By claiming that the sun, and not the earth, was at the center of the universe, Copernicus directly challenged the Church's sacred worldview, based on the Aristotelian model. But while Copernicus was the first one to publicly challenge the Church's view of the world, many followed. What he had started could not be stopped.
Johannes Kepler (1571-1630), a German astronomer, developed the Copernican worldview and turned it into a mathematical model. The three laws of planetary motion he conceived are still in use nowadays. These mathematical laws, based on elliptical motion, accurately explained all planetary observations. However, by suggesting that the planets were moving in elliptical orbits and not in the heavenly perfect circular motion, Kepler deviated even further from the Aristotelian model. He was excommunicated from the Lutheran Church in 1612.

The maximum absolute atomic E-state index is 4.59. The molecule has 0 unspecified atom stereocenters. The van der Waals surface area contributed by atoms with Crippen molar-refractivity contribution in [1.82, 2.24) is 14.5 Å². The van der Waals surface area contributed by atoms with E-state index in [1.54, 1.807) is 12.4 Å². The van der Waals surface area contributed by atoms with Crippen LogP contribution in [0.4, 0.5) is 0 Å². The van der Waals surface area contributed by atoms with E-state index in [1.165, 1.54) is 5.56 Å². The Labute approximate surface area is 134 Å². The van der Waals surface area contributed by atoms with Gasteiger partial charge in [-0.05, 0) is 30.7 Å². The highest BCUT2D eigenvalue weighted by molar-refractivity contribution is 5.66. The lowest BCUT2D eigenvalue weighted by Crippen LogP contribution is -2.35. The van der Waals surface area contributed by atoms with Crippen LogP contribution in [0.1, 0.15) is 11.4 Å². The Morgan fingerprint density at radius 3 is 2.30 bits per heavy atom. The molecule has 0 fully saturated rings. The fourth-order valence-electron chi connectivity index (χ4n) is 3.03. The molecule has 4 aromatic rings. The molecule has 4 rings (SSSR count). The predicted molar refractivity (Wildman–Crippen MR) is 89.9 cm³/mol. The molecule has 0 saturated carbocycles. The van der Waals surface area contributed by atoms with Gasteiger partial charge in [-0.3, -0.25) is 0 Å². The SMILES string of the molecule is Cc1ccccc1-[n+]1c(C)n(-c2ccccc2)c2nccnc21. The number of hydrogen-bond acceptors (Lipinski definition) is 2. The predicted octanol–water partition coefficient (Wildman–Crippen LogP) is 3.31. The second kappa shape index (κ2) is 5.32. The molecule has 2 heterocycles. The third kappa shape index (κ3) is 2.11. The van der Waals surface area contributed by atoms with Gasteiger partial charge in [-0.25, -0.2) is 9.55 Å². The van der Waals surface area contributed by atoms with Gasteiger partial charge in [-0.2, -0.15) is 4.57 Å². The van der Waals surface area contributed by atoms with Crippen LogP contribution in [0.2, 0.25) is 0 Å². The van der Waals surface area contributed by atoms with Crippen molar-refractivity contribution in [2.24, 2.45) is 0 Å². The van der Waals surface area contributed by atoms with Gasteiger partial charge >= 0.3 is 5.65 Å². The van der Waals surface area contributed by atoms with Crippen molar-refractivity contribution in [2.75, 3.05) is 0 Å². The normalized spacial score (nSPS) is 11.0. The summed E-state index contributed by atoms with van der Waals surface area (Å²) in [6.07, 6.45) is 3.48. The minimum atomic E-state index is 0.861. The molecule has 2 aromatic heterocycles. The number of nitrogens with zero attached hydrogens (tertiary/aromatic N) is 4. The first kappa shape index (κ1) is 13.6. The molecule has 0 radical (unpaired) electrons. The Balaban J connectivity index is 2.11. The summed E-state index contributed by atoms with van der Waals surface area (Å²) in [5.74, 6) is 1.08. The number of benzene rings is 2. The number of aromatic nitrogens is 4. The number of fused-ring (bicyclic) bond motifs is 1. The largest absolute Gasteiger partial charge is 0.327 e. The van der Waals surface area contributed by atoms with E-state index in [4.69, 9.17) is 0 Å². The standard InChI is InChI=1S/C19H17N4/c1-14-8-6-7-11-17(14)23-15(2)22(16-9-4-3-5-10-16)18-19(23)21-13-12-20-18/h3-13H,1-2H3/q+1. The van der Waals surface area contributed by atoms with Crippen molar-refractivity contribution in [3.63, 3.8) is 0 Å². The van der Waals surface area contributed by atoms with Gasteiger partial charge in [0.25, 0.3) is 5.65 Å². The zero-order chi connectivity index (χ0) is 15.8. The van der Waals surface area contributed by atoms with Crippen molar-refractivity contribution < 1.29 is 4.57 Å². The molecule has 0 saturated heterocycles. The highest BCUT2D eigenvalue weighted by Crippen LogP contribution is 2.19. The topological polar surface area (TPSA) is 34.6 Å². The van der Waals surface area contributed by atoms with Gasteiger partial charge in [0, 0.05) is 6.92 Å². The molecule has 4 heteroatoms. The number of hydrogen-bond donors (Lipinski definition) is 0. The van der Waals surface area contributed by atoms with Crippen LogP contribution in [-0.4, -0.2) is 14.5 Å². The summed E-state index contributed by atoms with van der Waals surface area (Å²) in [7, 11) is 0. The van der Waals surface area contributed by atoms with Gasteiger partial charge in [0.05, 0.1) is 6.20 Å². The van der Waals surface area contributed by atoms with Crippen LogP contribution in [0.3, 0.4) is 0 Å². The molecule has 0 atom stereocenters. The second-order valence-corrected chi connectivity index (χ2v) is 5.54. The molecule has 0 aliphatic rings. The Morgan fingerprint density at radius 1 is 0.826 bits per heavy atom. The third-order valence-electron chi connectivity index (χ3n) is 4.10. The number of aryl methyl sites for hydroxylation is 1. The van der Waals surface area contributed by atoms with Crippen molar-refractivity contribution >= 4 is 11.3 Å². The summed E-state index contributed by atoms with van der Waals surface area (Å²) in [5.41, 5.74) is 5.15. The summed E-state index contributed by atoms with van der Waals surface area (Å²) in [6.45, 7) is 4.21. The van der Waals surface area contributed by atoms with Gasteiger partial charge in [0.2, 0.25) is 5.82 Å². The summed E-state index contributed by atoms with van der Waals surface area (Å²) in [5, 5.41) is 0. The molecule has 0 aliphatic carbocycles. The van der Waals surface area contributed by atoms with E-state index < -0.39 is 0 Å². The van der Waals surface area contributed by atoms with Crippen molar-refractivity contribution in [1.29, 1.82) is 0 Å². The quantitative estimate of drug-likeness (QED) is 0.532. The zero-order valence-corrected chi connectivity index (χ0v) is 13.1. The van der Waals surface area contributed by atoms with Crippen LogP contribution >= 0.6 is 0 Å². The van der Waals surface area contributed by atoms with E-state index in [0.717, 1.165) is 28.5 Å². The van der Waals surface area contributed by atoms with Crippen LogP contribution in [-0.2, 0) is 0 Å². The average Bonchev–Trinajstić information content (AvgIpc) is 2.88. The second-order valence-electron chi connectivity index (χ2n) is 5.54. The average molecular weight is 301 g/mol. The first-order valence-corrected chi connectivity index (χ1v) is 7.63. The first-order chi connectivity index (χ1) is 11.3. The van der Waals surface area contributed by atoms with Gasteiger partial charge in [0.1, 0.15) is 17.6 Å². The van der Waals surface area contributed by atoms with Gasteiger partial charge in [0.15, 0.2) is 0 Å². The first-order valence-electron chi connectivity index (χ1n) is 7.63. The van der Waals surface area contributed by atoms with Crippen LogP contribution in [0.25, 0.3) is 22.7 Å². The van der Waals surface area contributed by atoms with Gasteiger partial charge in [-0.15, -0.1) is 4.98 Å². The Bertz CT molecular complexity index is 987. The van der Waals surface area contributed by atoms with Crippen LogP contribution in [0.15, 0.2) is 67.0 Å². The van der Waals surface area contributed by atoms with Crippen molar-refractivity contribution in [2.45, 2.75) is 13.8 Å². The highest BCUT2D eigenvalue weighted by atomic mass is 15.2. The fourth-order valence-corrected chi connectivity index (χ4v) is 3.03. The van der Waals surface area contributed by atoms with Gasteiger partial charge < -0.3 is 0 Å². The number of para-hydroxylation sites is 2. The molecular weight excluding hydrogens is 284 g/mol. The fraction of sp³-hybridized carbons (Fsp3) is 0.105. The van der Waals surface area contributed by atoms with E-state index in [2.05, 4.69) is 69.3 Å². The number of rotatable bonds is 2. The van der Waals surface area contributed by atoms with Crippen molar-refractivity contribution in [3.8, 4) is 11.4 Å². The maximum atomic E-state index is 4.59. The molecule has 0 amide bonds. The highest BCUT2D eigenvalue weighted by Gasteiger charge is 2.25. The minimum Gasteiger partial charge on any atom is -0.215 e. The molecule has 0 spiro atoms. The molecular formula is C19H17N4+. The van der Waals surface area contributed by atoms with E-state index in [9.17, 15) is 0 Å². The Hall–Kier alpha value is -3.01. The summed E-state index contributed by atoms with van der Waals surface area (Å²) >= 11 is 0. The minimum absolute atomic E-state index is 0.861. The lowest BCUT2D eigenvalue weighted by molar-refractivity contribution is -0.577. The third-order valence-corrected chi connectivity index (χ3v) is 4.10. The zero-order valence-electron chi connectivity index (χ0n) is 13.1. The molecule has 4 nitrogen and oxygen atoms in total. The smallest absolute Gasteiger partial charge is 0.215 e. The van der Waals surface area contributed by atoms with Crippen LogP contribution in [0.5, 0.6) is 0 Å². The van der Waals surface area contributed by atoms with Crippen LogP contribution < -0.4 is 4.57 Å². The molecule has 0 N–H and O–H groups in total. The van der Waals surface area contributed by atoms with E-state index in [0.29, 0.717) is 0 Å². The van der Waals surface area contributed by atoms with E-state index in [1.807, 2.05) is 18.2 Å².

Kepler's contemporary, the Italian scientist and astronomer Galileo Galilei (1564-1642), in his most renowned experiment dropped two bodies of different weights from the Leaning Tower of Pisa, and demonstrated, once and for all, that all bodies fall at the same speed regardless of their weight. This was the first time that an experiment was used to determine scientific truth, and was an indisputable proof that Aristotle's theory and the Church's dogma were fundamentally mistaken.
But this was not enough for Galileop. Being the first person to apply telescope to the study of the heavenly bodies, Galileo also revolutionized astronomy. His observations led him to discover the moons of Jupiter and the phases of the planet Venus, and convinced him that Copernicus' heliocentric model, with the sun at the center, was the correct one. In 1633, Galileo was brought before the Inquisition for a grave suspicion of heresy. He was forced to formally renounce his beliefs, and was sentenced to life-long house arrest.